Nursing Home Costs Soared in July

The cost of nursing home and adult care grew by the largest amount in July — have you made a plan?

Elderly woman, aged 93, sitting in a wheelchair talking to a nurse in a private retirement home
(Image credit: Getty Images)

The cost of nursing homes and adult care grew by 2.4% in July, the biggest increase in any month since 1997. Figures from a Bureau of Labor Statistics (BLS) report published recently showed that the growth in price has been especially volatile this year. 

Nursing home costs rise after a dip 

The national average cost of nursing homes almost never declines. In fact, the cost was negative (or declined) for only five months in the last quarter century (the months between 1997 and 2022). So it is a surprise to see three months of decline in 2023 — in April, May and June. Still, the total 1.2% percent dip in those three months was more than offset by the 2.4% cost increase in July.

It's difficult to say whether the July price jump was an aberration, or indicative of future price increases. This unusual volatility likely shows an industry struggling to regroup after the disruptions of the pandemic, which hit nursing homes particuarly hard.

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The truth is that nursing home and adult care is very expensive; most people spend over $7,000 in out-of-pocket costs each year. The high cost is likely due to several factors — increased demand from a rapidly aging population, inflation and a shortage of qualified nurses top the list. One bright spot? The U.S. Government plans to direct more funding to support the nursing workforce, though the effect of the program will take time to show up in the preparedness and availability of nurses.

Why does the cost matter?

For most active, middle-aged people, it’s hard to imagine that one day you might need significant nursing care. Yet 70% of adults who survive to age 65 need at least some long-term support before they die and 48% receive some paid care, according to a study by The Urban Institute.

I have seen first-hand how challenging such long-term care can be for a family. 

My mother's goal was to age in place in her home of over 50 years. She took excellent care of her health and her formidable intellect. She worked with financial planners to invest with growth in mind, in case she was long-lived. She was determined that her children should not be burdened with her care.

So it was a blow when she developed dementia at 80. That was 13 years ago, and my family has managed her care throughout that time. We kept her in her home with a cadre of nurses — 26 in all over the years. We also managed the upkeep of her home and finances. It was, to say the least, exhausting, especially when adding in our own careers and families.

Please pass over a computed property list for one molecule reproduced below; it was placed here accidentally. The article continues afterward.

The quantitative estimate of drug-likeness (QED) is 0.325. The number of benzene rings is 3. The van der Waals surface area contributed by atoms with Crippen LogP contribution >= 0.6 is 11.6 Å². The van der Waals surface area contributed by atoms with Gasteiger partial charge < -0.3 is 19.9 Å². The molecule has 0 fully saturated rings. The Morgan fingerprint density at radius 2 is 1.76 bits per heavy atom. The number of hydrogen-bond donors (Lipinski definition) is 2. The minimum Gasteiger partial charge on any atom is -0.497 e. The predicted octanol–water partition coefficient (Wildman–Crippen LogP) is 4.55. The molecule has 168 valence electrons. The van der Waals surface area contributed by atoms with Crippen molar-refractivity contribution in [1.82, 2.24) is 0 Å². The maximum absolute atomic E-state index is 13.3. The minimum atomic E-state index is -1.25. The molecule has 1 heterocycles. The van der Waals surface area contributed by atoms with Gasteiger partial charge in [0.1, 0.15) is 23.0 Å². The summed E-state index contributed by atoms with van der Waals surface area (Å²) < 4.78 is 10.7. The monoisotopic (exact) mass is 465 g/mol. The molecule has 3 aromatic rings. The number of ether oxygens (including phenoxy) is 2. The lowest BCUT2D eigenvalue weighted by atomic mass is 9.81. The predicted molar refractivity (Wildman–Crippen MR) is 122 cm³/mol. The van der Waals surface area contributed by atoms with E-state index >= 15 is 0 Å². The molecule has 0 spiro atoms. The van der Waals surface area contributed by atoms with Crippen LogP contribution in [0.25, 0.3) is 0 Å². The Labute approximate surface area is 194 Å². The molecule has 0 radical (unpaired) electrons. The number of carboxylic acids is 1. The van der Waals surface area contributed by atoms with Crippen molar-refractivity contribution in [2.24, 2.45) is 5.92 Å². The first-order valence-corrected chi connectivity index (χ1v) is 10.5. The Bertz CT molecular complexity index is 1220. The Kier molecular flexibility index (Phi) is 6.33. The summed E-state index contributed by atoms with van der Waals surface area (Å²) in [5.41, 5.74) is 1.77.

After about ten years, we realized Mom needed a much higher level of care, so we moved her to an excellent memory care facility. She's doing well, and we've appreciated having time just to be with her, rather than manage her care.

The upshot 

My story isn't unusual, except that our mother had paid excellent attention to her financial planning. Her thoughtfulness has allowed us to move her to a high-quality nursing home, and if she lives to 100, she will likely be covered financially.

Could your family say the same thing? Do you know the range of costs in your area? For example, the typical annual cost of a nursing home ranges from $59,495 for a shared room in Louisana, up to an annual cost of $380,000 in parts of Alaska. 

While Medicare may cover some of your expenses, you would be wise to work with a professional to get your long-term care planning on the right track. If you have kids, you'll be doing them an enormous favor.

Ellen Kennedy
Personal Finance Editor,

Ellen writes and edits personal finance stories, especially on credit cards and related products. She also covers the nexus between sustainability and personal finance. She was a manager and sustainability analyst at Calvert Investments for 15 years, focusing on climate change and consumer staples. She served on the sustainability councils of several Fortune 500 companies and led corporate engagements. Before joining Calvert, Ellen was a program officer for Winrock International, managing loans to alternative energy projects in Latin America. She earned a master’s from the U.C. Berkeley in international relations and Latin America.